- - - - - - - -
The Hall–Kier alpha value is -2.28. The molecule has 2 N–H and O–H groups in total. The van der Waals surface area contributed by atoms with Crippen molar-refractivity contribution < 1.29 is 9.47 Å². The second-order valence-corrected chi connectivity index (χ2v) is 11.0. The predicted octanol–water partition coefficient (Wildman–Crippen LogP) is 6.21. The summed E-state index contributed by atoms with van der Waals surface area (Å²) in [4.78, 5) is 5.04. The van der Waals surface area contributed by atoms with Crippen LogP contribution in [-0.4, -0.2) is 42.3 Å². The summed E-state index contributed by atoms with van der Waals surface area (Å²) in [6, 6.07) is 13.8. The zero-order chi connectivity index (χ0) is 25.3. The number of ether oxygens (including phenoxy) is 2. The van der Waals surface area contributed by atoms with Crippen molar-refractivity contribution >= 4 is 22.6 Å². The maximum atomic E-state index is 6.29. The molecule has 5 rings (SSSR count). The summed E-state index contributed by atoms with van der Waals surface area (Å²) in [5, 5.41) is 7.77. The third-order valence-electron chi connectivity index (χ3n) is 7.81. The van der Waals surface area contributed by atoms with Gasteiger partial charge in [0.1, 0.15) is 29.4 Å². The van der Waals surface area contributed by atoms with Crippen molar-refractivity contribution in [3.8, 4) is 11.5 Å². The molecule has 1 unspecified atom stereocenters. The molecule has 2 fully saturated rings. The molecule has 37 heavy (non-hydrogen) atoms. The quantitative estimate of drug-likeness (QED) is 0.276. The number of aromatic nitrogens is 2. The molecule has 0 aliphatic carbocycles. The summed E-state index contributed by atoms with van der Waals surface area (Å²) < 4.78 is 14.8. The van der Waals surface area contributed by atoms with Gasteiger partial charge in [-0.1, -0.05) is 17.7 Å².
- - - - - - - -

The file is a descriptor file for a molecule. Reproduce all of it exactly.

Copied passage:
The Hall–Kier alpha value is -2.28. The molecule has 2 N–H and O–H groups in total. The van der Waals surface area contributed by atoms with Crippen molar-refractivity contribution < 1.29 is 9.47 Å². The second-order valence-corrected chi connectivity index (χ2v) is 11.0. The predicted octanol–water partition coefficient (Wildman–Crippen LogP) is 6.21. The summed E-state index contributed by atoms with van der Waals surface area (Å²) in [4.78, 5) is 5.04. The van der Waals surface area contributed by atoms with Crippen LogP contribution in [-0.4, -0.2) is 42.3 Å². The summed E-state index contributed by atoms with van der Waals surface area (Å²) in [6, 6.07) is 13.8. The zero-order chi connectivity index (χ0) is 25.3. The number of ether oxygens (including phenoxy) is 2. The van der Waals surface area contributed by atoms with Crippen molar-refractivity contribution >= 4 is 22.6 Å². The maximum atomic E-state index is 6.29. The molecule has 5 rings (SSSR count). The summed E-state index contributed by atoms with van der Waals surface area (Å²) in [5, 5.41) is 7.77. The third-order valence-electron chi connectivity index (χ3n) is 7.81. The van der Waals surface area contributed by atoms with Gasteiger partial charge in [0.1, 0.15) is 29.4 Å². The van der Waals surface area contributed by atoms with Crippen molar-refractivity contribution in [3.8, 4) is 11.5 Å². The molecule has 1 unspecified atom stereocenters. The molecule has 2 fully saturated rings. The molecule has 37 heavy (non-hydrogen) atoms. The quantitative estimate of drug-likeness (QED) is 0.276. The number of aromatic nitrogens is 2. The molecule has 0 aliphatic carbocycles. The summed E-state index contributed by atoms with van der Waals surface area (Å²) < 4.78 is 14.8. The van der Waals surface area contributed by atoms with Gasteiger partial charge in [-0.1, -0.05) is 17.7 Å².